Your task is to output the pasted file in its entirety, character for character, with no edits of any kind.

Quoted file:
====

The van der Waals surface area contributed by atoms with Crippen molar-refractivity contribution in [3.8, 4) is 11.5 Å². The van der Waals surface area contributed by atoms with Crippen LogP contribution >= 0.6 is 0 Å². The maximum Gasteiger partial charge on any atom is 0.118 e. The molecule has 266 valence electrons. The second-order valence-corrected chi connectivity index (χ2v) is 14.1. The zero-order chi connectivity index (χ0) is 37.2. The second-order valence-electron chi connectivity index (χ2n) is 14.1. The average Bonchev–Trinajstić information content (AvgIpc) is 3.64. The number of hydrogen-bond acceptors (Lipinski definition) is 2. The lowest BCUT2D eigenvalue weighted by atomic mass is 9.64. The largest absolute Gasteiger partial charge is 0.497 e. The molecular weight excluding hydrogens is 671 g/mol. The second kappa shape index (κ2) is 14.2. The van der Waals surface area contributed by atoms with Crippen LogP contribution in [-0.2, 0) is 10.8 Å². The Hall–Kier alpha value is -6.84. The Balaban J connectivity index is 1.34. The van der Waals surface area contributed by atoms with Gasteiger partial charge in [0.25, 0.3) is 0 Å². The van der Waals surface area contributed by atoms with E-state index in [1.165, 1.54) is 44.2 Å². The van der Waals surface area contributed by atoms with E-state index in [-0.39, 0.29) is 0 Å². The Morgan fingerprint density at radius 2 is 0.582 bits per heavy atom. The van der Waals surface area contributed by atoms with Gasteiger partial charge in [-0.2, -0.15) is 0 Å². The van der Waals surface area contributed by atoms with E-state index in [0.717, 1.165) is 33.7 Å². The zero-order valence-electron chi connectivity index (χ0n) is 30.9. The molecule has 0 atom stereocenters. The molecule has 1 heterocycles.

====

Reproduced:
The van der Waals surface area contributed by atoms with Crippen molar-refractivity contribution in [3.8, 4) is 11.5 Å². The van der Waals surface area contributed by atoms with Crippen LogP contribution >= 0.6 is 0 Å². The maximum Gasteiger partial charge on any atom is 0.118 e. The molecule has 266 valence electrons. The second-order valence-corrected chi connectivity index (χ2v) is 14.1. The zero-order chi connectivity index (χ0) is 37.2. The second-order valence-electron chi connectivity index (χ2n) is 14.1. The average Bonchev–Trinajstić information content (AvgIpc) is 3.64. The number of hydrogen-bond acceptors (Lipinski definition) is 2. The lowest BCUT2D eigenvalue weighted by atomic mass is 9.64. The largest absolute Gasteiger partial charge is 0.497 e. The molecular weight excluding hydrogens is 671 g/mol. The second kappa shape index (κ2) is 14.2. The van der Waals surface area contributed by atoms with Crippen LogP contribution in [-0.2, 0) is 10.8 Å². The Hall–Kier alpha value is -6.84. The Balaban J connectivity index is 1.34. The van der Waals surface area contributed by atoms with Gasteiger partial charge in [0.25, 0.3) is 0 Å². The van der Waals surface area contributed by atoms with E-state index in [1.165, 1.54) is 44.2 Å². The van der Waals surface area contributed by atoms with E-state index in [-0.39, 0.29) is 0 Å². The Morgan fingerprint density at radius 2 is 0.582 bits per heavy atom. The van der Waals surface area contributed by atoms with Gasteiger partial charge in [-0.2, -0.15) is 0 Å². The van der Waals surface area contributed by atoms with E-state index in [0.717, 1.165) is 33.7 Å². The zero-order valence-electron chi connectivity index (χ0n) is 30.9. The molecule has 0 atom stereocenters. The molecule has 1 heterocycles.